In the course of this journey, there will have been sessions involving musical colleagues, who I have encouraged to improvise around a particular motif usually laid down by myself, with widely varying degrees of success, as it is usually something other than the musical competence, improvisation and interpretation that I am looking for. My experience, taking into account that I lead a very sheltered life and don’t get out much, is that for the most part, musicians can’t help but play within the parameters of their musical experience and education and generally get confused when asked to express an emotion on their instrument without playing an autonomic series of notes. Nevertheless there have been many exciting and artistically satisfying sessions, where ‘free form’ along with improvisational contributions has significantly added, and sometimes shaped the composition. So, returning to an earlier comment that all my work is studio based, I have the opportunity and privilege to shape, edit, or discard any recorded improvisational input with respect to that particular composition. All sessions, regardless of their success and apparent or non-apparent usefulness are saved filed and stored for possible use in a completely different context within future work.


How would you define the term “interpretation”?
With respect to music, the process of translating any form of conscious thought or emotion into a sound and vice-versa.


Harmony? Dissonance? The freedom to choose both, none or just one?
Whatever is appropriate at that moment in time within the work. 
The music I put together is an attempt to create an audio event that reflects or illustrates life and its relationship with the world, which invariably is simultaneously experiencing many levels of both, internal and external, mental and physical activity. There are events that we have a certain amount of control over, which co-exist, alongside, in conflict with, and complementary to, events that may, or may not, exert an influence.  So for me, there isn’t a problem with the use of ‘harmony’ and ‘dissonance’ together or simultaneously layered in the audio perspective as separate, individual or multiple entities.


A lot of people feel that some of the radical experiments of modern compositions can no longer be qualified as “music”. Would you draw a border – and if so, where?
I don’t have any problem with accepting that any form of sound put together in such a way as to form a composition or otherwise, be qualified as music. Borders are a subjective measure, like lines drawn in the sand, and only exist until an exceptionally high tide washes them away.


Are “serious” and “popular” really two different types of music or just empty words without a meaning?
Listening to music and the response is such a subjective experience, and although our aural sensitivities can generally categorise the genre of what is being listened to, there are going to be elements of that music, that could sit comfortably within other categories of ‘music’, as history as shown. Obviously the ‘words’ mean different things to different people, but for me, popular music and serious music are one and the same, in that they spring from the same source of mental activity, and depending on the strength and sensitivity of the content and composition, and the composer, they can be anywhere between, ephemeral sentimental ‘froth’ that momentarily influences the mood of the listener or deep thought provoking experiences that influence a life time.


Do you feel an artist has a certain duty towards anyone but himself? Or to put it differently: Should art have a political/social or any other aspect apart from a personal sensation?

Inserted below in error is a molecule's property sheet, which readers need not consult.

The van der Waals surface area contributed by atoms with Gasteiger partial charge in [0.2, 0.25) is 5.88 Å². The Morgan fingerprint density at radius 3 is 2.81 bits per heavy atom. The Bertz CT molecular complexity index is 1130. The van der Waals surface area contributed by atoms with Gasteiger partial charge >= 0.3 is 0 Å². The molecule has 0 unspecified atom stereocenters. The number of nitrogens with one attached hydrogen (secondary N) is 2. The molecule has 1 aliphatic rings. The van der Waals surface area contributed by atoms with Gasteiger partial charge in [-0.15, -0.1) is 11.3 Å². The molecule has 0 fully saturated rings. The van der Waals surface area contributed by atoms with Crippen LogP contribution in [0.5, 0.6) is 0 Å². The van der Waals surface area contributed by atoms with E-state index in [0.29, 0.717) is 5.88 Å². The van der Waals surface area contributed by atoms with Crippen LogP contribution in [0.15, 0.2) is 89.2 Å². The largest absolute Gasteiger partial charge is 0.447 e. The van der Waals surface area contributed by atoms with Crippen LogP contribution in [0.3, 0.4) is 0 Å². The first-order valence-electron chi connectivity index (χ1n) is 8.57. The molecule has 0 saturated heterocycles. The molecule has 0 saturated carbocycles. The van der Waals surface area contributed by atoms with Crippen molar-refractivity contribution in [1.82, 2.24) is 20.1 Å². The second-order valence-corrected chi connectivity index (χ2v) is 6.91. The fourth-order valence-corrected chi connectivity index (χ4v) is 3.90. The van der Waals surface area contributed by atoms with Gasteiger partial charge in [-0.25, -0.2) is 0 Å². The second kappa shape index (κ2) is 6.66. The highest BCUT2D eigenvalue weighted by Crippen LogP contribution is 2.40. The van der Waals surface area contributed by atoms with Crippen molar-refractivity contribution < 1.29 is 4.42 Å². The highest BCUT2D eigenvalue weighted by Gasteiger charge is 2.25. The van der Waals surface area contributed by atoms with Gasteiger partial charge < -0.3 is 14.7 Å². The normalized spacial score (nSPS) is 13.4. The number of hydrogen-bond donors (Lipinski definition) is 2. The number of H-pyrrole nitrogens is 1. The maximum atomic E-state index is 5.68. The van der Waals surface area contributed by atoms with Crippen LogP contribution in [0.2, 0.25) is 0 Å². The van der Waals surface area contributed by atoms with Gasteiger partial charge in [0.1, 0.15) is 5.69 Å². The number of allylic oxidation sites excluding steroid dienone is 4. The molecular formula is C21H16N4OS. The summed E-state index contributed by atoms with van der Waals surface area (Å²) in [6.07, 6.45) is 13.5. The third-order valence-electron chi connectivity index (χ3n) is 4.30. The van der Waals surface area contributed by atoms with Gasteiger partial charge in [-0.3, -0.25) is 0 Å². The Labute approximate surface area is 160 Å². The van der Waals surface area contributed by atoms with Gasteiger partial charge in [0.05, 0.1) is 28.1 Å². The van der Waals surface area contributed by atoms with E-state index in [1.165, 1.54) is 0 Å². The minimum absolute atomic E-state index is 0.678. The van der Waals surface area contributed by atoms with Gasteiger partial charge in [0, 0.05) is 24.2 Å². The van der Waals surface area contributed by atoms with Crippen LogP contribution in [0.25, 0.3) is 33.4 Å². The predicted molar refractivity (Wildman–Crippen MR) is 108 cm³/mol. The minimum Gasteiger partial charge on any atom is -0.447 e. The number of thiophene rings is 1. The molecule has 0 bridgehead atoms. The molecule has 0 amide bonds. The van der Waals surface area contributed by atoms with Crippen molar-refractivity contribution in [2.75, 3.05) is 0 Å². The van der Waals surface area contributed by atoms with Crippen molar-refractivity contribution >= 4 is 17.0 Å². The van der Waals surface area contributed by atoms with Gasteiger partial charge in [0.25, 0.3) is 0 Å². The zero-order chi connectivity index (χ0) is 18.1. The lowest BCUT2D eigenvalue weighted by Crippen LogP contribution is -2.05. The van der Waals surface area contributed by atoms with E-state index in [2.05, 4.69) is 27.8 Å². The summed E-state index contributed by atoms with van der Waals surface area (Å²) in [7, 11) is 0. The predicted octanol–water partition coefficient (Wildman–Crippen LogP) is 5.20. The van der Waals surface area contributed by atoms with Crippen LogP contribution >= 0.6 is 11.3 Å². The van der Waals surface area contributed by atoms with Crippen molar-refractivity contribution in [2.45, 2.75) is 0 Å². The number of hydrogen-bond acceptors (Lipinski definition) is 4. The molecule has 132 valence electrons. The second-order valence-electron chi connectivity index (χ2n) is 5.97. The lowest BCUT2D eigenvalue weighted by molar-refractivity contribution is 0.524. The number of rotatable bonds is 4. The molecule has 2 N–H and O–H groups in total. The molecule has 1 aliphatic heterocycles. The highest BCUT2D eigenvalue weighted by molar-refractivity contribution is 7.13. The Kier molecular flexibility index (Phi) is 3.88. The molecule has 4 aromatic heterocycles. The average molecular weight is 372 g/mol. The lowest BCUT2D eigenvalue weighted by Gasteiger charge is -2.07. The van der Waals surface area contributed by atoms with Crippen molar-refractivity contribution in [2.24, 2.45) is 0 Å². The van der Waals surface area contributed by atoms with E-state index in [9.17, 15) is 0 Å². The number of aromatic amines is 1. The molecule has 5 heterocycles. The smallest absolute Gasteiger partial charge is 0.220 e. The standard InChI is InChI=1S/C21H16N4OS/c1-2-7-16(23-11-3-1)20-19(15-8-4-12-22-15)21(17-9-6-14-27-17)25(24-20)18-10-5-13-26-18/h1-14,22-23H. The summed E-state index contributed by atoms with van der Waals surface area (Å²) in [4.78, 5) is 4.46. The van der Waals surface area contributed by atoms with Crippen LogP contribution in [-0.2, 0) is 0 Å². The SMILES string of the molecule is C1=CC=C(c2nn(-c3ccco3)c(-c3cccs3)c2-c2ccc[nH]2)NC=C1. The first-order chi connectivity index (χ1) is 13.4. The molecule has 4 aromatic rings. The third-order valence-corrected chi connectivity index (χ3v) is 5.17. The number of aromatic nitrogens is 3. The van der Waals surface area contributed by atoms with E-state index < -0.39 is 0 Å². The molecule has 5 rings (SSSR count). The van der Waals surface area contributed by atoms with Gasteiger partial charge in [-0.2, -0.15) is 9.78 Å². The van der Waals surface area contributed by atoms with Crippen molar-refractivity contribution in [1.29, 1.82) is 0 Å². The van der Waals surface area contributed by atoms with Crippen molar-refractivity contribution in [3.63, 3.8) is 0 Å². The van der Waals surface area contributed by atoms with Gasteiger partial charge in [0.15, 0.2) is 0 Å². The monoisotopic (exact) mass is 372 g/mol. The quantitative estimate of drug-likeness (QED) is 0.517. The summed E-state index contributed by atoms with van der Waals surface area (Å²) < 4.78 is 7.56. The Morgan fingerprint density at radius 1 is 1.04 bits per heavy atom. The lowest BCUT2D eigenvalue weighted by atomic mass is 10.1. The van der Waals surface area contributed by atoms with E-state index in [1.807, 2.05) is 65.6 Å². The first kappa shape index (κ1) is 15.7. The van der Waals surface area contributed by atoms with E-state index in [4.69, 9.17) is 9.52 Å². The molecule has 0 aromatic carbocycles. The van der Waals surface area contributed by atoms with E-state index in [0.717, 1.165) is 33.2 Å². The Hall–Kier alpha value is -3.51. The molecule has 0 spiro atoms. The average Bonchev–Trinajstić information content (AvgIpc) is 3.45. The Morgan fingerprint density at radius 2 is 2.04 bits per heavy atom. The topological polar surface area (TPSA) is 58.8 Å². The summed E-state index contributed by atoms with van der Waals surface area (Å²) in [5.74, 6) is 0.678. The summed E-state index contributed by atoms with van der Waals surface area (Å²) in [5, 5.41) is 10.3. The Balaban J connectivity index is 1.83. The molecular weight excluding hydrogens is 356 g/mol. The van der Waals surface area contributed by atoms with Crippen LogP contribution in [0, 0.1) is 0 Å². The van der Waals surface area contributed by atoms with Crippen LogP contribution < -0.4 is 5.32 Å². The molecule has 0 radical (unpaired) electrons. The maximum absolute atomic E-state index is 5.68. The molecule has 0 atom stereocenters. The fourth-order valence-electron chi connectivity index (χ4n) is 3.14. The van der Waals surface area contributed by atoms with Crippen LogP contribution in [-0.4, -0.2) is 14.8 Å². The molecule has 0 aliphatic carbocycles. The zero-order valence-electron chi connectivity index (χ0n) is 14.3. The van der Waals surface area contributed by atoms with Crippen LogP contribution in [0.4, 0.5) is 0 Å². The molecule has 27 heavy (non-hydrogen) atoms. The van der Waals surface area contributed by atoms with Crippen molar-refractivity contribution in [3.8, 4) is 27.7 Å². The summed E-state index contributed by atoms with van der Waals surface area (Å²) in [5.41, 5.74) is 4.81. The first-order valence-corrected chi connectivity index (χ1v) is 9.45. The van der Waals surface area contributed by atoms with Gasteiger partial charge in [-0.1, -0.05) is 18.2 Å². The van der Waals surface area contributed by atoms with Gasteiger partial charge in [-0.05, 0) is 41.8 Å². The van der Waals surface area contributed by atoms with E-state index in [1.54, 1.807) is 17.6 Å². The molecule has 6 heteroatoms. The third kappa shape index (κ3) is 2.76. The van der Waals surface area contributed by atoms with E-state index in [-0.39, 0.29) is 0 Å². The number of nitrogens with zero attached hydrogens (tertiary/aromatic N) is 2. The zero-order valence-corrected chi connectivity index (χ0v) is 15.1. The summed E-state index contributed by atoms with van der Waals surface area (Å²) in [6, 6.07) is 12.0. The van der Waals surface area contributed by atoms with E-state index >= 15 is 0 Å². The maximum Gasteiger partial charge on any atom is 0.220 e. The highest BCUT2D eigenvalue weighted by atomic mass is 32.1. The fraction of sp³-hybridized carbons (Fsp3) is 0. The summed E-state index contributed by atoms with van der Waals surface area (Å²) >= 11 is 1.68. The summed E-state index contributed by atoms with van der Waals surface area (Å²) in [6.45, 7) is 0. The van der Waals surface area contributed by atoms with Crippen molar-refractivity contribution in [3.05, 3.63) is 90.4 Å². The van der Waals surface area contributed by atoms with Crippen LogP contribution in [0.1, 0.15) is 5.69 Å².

My opinion is that an artist can create and produce whatever they want, whatever their motivation. How their work is received by others is the ‘bench-mark of validity’ of this question.


True or false: People need to be educated about  music, before they can really appreciate it.
True and false, some do and some don’t … that may sound flippant but I believe it is the case. I am sure that an education in some instances is a life changing experience and on others it is a complete waste of time and effort..


True or false: The cultural subsidies doled out by governments are being sent to the wrong kind of people and institutions.
My own view on this is, I don’t subscribe to any money being doled out for any artistic activity, whether it be to a person or an institution. I don’t think that ‘artists’ are any different to any other working individual and see no reason for making a case for state subsidies. I believe they should all stand on their ‘own two feet’ and stand and fall by their own personal convictions, beliefs, aptitude and attitude, that they apply to their work.


You are given the position of artistic director of a festival. What would be on your program?
A list in no particular order;

Pina Bausch (Tanztheater Wuppertal) and her version of Stravinsky’s ‘Rite of Spring’ (a double treat, in terms of dance theatre at its best and the chance to hear an indelible and incredible piece of music)

A piece of ‘Commédia del arté’ performed by Theatre Complicité

A reformation of the original ‘Roxy Music’ performing material from their first album and finishing the set with ‘Virginia Plain’

A performance of Harrison Birtwhistle’s ‘Music for Wind and Percussion’ .

A 30 minute set by Neil Sedaka performing a selection of his songs over the last 50 years.

The Electro-acoustic work entitled ‘Cân’ by Dr Andrew Lewis of Bangor University.

A tribute to the late great Alex Harvey, (but I don’t know if it would be possible to find a performer who could reproduce his unique vocal style of phrasing and delivering the lyrical content that made him so special)


Many artists dream of a “magnum opus”. Do you have a vision of what yours would sound like?
I don’t have such a dream.


Discography:
Of Mary's Blood (1996) Red Wharf
Transgression (1997) Red Wharf
Eternal Ghosts (1998) Red Wharf
Pilgrim (2005) Red Wharf

Homepage:
Graham Bowers / Red Wharf